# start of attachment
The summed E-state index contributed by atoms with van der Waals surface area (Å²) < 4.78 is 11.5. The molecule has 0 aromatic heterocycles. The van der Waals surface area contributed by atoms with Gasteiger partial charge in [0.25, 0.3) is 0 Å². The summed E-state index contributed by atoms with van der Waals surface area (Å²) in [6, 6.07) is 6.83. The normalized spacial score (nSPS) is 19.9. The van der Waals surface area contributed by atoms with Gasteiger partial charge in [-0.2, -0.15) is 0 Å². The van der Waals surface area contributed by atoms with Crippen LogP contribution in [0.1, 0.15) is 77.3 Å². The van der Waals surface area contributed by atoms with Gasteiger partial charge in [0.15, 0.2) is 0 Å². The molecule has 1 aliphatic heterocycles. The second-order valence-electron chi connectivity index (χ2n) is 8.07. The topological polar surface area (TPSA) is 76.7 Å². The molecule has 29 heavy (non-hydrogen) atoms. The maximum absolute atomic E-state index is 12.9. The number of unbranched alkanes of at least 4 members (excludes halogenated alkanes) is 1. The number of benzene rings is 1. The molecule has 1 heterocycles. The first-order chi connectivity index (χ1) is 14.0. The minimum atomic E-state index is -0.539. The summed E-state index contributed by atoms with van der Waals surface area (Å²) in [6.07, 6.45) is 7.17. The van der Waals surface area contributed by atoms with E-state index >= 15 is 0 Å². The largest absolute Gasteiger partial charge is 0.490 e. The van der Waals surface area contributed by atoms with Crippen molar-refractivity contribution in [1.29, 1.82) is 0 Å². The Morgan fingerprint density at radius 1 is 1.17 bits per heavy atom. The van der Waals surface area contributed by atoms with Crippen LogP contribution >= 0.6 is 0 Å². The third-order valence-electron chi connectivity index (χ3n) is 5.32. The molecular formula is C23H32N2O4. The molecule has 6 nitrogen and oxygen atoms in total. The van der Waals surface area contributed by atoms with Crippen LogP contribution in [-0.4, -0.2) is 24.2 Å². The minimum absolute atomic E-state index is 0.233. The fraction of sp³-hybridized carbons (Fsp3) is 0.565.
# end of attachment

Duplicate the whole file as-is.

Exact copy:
The summed E-state index contributed by atoms with van der Waals surface area (Å²) < 4.78 is 11.5. The molecule has 0 aromatic heterocycles. The van der Waals surface area contributed by atoms with Gasteiger partial charge in [0.25, 0.3) is 0 Å². The summed E-state index contributed by atoms with van der Waals surface area (Å²) in [6, 6.07) is 6.83. The normalized spacial score (nSPS) is 19.9. The van der Waals surface area contributed by atoms with Gasteiger partial charge in [-0.2, -0.15) is 0 Å². The van der Waals surface area contributed by atoms with Crippen LogP contribution in [0.1, 0.15) is 77.3 Å². The van der Waals surface area contributed by atoms with Gasteiger partial charge in [0.15, 0.2) is 0 Å². The molecule has 1 aliphatic heterocycles. The second-order valence-electron chi connectivity index (χ2n) is 8.07. The topological polar surface area (TPSA) is 76.7 Å². The molecule has 29 heavy (non-hydrogen) atoms. The maximum absolute atomic E-state index is 12.9. The number of unbranched alkanes of at least 4 members (excludes halogenated alkanes) is 1. The number of benzene rings is 1. The molecule has 1 heterocycles. The first-order chi connectivity index (χ1) is 14.0. The minimum atomic E-state index is -0.539. The summed E-state index contributed by atoms with van der Waals surface area (Å²) in [6.07, 6.45) is 7.17. The van der Waals surface area contributed by atoms with E-state index >= 15 is 0 Å². The largest absolute Gasteiger partial charge is 0.490 e. The van der Waals surface area contributed by atoms with Crippen molar-refractivity contribution in [1.29, 1.82) is 0 Å². The Morgan fingerprint density at radius 1 is 1.17 bits per heavy atom. The van der Waals surface area contributed by atoms with Crippen LogP contribution >= 0.6 is 0 Å². The third-order valence-electron chi connectivity index (χ3n) is 5.32. The molecular formula is C23H32N2O4. The molecule has 6 nitrogen and oxygen atoms in total. The van der Waals surface area contributed by atoms with Crippen LogP contribution in [-0.4, -0.2) is 24.2 Å². The minimum absolute atomic E-state index is 0.233. The fraction of sp³-hybridized carbons (Fsp3) is 0.565.